> a
        > fraction of a percentage point. A victory in either
        > one would have left the Senate tied at 50-50, giving
        > Republicans control on Vice President Cheney's
        > ability
        > to break tie votes.
        >
        > Two more weeks of ads in Montana might have made a
        > difference, said one of many Republicans who
        > expressed
        > anger that Dole's committee aired no television
        > advertisements in Burns' behalf for between Labor
        > Day
        > and Halloween.
        >
        > In Virginia, Allen and the Senate campaign committee
        > combined were outspent on television advertising in
        > each of the last five weeks by challenger Jim Webb
        > and
        > the Democratic campaign committee, according to
        > internal GOP figures. The gap exceeded $700,000 in
        > the
        > final seven days.
        >
        > Numerous Republicans also have displayed anger at
        > Bush
        > for the party's election losses, in particular his
        > decision to wait until after the election to replace
        > Donald H. Rumsfeld as defense secretary.
        >
        > "If Rumsfeld had been out, you bet it would have
        > made
        > a difference," said Sen. Arlen Specter (news, bio,
        > voting record), R-Pa., who was not on the ballot but
        > lost some of his power nonetheless. "I'd still be
        > chairman of the Judiciary Committee."
        >
        > The prospect of presidential visits sparked debate
        > within campaigns.
        >
        > At one point, officials said, White House aides
        > wanted
        > Bush to make a late-campaign trip to Missouri. NRSC
        > strategists were opposed, fearing the impact of his
        > low approval ratings. Ultimately, Sen. Jim Talent
        > (news, bio, voting record)'s campaign aides decided
        > the president should go to strongly Republican
        > areas,
        > but not Kansas City or St. Louis, where surveys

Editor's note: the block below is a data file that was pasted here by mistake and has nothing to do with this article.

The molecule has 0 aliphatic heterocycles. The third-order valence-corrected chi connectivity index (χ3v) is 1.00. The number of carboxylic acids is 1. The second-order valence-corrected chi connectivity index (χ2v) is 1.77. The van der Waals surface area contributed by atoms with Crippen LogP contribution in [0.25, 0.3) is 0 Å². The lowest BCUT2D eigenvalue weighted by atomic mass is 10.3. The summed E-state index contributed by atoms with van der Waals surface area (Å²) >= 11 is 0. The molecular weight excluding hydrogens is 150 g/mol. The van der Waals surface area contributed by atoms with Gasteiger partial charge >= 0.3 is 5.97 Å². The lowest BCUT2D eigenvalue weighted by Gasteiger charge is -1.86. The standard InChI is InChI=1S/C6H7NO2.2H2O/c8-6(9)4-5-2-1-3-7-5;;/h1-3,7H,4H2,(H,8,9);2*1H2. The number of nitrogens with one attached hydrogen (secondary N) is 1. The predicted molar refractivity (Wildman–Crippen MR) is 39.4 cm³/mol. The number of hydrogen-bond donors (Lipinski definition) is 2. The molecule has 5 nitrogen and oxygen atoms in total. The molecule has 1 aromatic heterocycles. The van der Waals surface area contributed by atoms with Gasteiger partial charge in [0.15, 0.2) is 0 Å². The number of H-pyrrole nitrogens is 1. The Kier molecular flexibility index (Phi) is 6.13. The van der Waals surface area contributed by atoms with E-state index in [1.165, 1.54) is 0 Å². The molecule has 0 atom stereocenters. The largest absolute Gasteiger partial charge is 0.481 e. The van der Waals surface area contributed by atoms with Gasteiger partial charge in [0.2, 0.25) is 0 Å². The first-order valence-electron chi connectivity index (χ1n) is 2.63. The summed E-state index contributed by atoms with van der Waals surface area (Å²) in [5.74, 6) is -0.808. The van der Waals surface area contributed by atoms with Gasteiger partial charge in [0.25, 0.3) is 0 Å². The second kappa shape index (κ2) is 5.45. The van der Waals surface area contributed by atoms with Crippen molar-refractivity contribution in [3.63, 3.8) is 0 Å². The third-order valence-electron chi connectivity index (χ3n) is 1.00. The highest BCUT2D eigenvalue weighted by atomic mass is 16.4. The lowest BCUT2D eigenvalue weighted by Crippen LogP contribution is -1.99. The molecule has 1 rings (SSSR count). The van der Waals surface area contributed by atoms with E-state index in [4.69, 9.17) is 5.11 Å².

> showed
        > the president was particularly unpopular.
        >
        > Some Republicans, including at the Senate campaign
        > committee, complain that the White House and the RNC
        > were urging candidates to use the fight against
        > terrorism as a campaign issue, but offered no advice
        > on combating voter anger on the war in Iraq — an
        > issue
        > that one official referred to as the "800-pound
        > elephant in the room."
        >
        > Also, NRSC officials said the White House and RNC
        > had
        > recommended the late-campaign investment in new
        > Jersey
        > and Michigan.
        >
        > None of the NRSC's critics agreed to place their
        > views
        > on the record. All spoke on condition of anonymity,
        > saying they did not want to contribute to intraparty
        > squabbling.
        >
        > Dole is recovering from hip replacement surgery and
        > was not available to comment. But Mehlman and others
        > stepped forward to defend her tenure.
        >
        > "I think Senator Dole did a fine job under extremely
        > difficult conditions, probably the toughest election
        > environment for Republicans since 1974," said Sen.
        > Mitch McConnell (news, bio, voting record) of
        > Kentucky, the incoming Senate GOP leader.
        >
        > Mark Stephens, the committee's executive director,
        > strongly defended its work. He said it was the only
        > GOP entity to increase fundraising from 2004, and
        > that
        > Burns and Allen — both of whom were plagued by
        > self-inflicted political wounds — probably would
        > have
        > lost by larger margins without its support.
        >
        > Without the committee's efforts, he said, "I think
        > it
        > could have been a lot worse than 49 seats," pointing
        > to Republican victories in Tennessee and Arizona.
        >
        > But in the current postelection environment, nothing
        > escapes notice.
        >
        > Numerous Republicans expressed anger that a top aide
        > at the Senate campaign committee, political director
        > Blaise Hazelwood, was allowed to devote some of her
        > time to a business she owns.
        >
        > Hazelwood declined comment, but Stephens defended
        > the
        > arrangement. "At no time did anybody else's business
        > interfere with their work here," he said, adding he
        > would have stepped if had it been otherwise.
        >
        > Burns, a three-term senator who was under constant
        > attack for ties to disgraced lobbyist Jack Abramoff,
        > and the NRSC aired no television commercials in
        >
        === message truncated ===